Selecting a Computerized Maintenance Management System (CMMS) for use in the Bio-Pharma industry is somewhat different than for other industries in that the consideration for regulatory compliance must be kept in mind. The requirements for maintenance in 21CFR 211.67 are unhelpfully vague as they only say that Equipment shall be maintained as appropriate, written procedures shall be established, and responsibilities shall be assigned. The maintenance part of this section of the regulations is combined with the Equipment Cleaning part and almost seems like an afterthought.
But don’t be fooled by the paucity of regulatory language regarding maintenance. FDA inspectors often look at the preventive maintenance and calibration programs for facilities and equipment as well as how those programs are developed, maintained, and reported on.
The tool most bio-pharma companies use is a CMMS system. These software programs run the gamut from simple non-configurable, non-customizable databases to highly complex, almost completely configurable/customizable systems. So, if you have been tasked with selecting an implementing a CMMS, how do you go about it?
In my career as a bio-pharma employee and as a consultant, I have had some level of responsibility for CMMS implementation numerous times. For some projects, I have been completely responsible for selection, installation, data input, and qualification for systems and for other projects, I have acted as a stakeholder and given my input to the project from that perspective. I have experience with simple databases with little configuration, to more complex systems that were highly configurable. Here are some things that I have learned that can hopefully help you out if you are embarking on a similar project.
The first step is understanding the user requirements. Writing a User Requirements Specification (URS) will help you understand what kind of system you are looking for and which systems can fulfill those requirements. When writing the URS, you need to include requirements from ALL stakeholders, not just the maintenance department. Other than the normal tasks maintenance requires from a CMMS, you should ask questions such as:
Does the IT department require Server based systems, or do they allow SaaS (Software as a Service) which is cloud-based?
What level of qualification will be required?
Is 21CFR Part 11 (electronic signatures) compliance required?
How many users will there be? How many requestors? (this can impact the cost of a system).
What is the budget the company is willing to spend?
Are in-house resources available to do data input, system configuration, and qualification or will those things need to be contracted out?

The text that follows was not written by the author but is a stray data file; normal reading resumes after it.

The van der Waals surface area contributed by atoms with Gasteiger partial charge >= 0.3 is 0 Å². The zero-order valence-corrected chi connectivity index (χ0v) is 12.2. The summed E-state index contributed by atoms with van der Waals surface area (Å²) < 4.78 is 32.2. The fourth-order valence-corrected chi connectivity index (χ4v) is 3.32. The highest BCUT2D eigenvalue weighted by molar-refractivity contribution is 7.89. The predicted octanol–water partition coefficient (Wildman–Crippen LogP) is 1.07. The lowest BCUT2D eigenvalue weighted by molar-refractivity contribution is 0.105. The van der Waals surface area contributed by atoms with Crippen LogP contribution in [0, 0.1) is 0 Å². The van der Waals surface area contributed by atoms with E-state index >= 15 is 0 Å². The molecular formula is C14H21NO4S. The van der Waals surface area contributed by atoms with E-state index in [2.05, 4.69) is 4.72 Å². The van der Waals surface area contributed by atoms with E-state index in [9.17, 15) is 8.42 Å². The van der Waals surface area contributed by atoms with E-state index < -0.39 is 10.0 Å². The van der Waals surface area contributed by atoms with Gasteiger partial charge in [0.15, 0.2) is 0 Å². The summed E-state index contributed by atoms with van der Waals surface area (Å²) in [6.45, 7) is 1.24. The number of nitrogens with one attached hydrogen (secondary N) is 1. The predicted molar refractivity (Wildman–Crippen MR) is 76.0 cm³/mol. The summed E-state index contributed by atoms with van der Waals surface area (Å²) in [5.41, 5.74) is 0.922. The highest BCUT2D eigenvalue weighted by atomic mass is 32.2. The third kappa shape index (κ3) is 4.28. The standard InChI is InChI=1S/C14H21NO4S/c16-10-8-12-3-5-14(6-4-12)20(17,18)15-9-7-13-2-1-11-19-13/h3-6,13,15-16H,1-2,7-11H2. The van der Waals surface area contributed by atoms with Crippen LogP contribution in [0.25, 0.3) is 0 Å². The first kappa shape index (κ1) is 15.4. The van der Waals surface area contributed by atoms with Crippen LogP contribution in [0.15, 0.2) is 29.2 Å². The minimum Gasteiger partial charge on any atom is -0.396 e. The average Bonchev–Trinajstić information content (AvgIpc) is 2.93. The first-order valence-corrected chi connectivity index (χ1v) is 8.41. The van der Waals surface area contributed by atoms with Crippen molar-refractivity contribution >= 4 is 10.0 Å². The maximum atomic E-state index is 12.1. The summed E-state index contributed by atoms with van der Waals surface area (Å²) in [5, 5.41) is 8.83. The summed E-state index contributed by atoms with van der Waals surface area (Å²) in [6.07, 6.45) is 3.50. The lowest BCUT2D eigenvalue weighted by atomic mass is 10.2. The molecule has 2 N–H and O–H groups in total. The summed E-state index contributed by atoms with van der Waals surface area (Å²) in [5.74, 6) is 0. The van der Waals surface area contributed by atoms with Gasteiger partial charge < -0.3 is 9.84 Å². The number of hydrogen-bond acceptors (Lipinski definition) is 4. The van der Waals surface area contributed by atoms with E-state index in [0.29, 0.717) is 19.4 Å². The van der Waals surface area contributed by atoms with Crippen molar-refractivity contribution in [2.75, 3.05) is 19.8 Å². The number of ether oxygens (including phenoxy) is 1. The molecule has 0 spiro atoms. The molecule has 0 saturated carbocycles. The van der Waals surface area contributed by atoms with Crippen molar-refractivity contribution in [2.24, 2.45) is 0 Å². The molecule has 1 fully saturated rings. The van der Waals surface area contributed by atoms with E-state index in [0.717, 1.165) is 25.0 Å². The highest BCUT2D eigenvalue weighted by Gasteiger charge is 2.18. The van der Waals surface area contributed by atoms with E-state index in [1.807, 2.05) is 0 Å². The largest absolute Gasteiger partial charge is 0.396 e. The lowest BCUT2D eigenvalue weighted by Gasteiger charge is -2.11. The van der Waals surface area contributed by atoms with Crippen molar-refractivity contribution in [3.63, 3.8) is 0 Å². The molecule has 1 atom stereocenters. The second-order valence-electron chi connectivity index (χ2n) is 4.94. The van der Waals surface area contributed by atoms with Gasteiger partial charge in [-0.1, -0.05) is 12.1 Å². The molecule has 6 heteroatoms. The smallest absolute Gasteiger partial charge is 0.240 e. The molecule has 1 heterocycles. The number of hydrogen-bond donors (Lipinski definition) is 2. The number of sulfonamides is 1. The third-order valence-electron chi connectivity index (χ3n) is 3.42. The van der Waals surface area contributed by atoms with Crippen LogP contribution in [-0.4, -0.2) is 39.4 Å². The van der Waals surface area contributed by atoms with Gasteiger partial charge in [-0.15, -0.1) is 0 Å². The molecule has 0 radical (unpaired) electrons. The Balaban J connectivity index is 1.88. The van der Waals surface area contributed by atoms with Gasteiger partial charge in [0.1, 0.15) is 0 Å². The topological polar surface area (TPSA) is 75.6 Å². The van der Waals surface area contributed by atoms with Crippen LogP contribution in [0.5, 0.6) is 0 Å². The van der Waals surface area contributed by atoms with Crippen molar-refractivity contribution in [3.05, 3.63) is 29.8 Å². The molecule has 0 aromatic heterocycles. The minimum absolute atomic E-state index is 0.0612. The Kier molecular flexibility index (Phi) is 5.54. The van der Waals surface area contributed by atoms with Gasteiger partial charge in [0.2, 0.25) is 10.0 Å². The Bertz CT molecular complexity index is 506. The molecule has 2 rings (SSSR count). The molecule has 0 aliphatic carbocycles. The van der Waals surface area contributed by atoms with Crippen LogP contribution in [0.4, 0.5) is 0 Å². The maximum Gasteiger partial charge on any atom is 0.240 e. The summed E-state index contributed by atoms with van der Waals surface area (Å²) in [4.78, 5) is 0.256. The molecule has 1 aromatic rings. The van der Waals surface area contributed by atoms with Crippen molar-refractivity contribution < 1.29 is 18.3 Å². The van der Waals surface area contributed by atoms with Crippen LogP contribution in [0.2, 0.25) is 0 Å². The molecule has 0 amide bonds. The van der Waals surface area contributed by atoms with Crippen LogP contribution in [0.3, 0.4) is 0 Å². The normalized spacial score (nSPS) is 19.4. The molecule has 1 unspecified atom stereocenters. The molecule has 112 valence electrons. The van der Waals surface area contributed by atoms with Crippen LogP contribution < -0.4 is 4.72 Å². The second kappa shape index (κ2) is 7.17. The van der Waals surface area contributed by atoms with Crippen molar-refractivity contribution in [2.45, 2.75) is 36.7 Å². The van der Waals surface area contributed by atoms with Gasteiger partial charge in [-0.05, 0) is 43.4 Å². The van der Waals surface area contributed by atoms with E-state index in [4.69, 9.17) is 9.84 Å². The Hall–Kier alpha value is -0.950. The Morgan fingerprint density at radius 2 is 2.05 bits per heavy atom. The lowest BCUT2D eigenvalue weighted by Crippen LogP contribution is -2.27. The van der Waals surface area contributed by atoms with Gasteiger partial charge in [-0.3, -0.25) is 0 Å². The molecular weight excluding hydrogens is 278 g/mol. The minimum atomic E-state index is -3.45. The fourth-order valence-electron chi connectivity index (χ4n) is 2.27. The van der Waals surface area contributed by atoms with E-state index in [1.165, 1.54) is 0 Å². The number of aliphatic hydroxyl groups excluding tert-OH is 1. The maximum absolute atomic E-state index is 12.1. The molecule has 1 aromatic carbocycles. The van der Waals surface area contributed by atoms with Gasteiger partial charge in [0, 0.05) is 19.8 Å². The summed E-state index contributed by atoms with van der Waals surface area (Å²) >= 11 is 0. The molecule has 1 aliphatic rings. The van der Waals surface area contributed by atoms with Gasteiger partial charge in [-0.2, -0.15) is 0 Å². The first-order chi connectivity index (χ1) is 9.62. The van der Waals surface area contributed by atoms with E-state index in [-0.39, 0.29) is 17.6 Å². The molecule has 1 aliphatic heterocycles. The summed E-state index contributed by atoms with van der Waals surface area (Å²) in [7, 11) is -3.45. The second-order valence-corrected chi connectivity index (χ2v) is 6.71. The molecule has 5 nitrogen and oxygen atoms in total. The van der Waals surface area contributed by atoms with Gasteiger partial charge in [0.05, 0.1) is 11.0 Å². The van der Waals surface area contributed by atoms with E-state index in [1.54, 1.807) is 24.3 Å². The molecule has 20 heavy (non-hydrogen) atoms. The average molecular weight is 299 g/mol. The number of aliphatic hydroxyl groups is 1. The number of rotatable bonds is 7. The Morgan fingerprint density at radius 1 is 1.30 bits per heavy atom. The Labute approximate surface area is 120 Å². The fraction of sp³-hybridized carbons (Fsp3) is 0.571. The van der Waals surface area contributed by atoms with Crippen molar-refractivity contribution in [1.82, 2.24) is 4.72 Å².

How many user levels will be needed?
Do you want the system to be accessible on mobile devices? How will this be qualified?
What kind of information will the Quality department, Management, and other key stakeholders need to get out of the system (this impacts the reporting module)
Do you want reports to be customizable within the software, or is someone trained on Crystal Reports or some other reporting tool that is compatible with the CMMS?
After the user requirements are defined and agreed to by all the stakeholders, the research can begin. You will find that there are dozens of CMMS systems on the market. Some are designed for use in specific industries, and others say they can be used by any industry. To narrow down the search, look at industry specific requirements (e.g., Part 11 compliance) to reduce the potential number of candidates.
In the Bio-pharma industry, your CMMS will almost always need to be qualified at some level. This requirement can be another gate keeper. Most CMMS systems do not even mention qualification or validation on their website. If so, steer clear of those packages. Others are a little savvier and will mention it, but when you question the sales rep, he/she may not be able to answer your questions or even know what validation means. Again, this should be a red flag. Lastly, you will find CMMS systems that are commonly used in bio-pharma, these are the ones that you should put on your short list.
After you have settled on a few contenders, the next step is to talk to the sales reps to get a better feel for other bio-pharma clients they have where the system is installed and qualified. Ask for references and talk to those references about not only their experience after the software was qualified, but also about the process to get it installed, configured, data input, and the qualification process itself. Find out how helpful the vendor was AFTER they had a Purchase Order in hand.
Demonstrations are the norm for software packages of all types and CMMS systems are no different. Line up a demo with your top 3-4 vendors and be sure to invite all the stakeholders to this meeting including but not limited to IT, Validation, Maintenance, Engineering, and Management. Make sure that during the demo, you have the URS in front of you so you can be confident that the package can meet all the requirements.
After your demo, you will need to get pricing. To do that efficiently, you should send the approved URS to the vendors and ask them to ensure (as a part of the quoting process) that their software meets each requirement. I recommend that you develop the bid tabulation spreadsheet ahead of time and ask each vendor to answer if each user requirement is met with their standard package, or the cost for additional modules/features that enables their software to meet that requirement. This will make the job of comparing the bids easier when you get them back.
Assemble the bid tab and include pricing, reference checks and any comments you have and then send it out to the stakeholders to help everyone arrive at a final decision.
Once you have selected a system, the work has just begun! Stay tuned to this blog for a future column on implementation.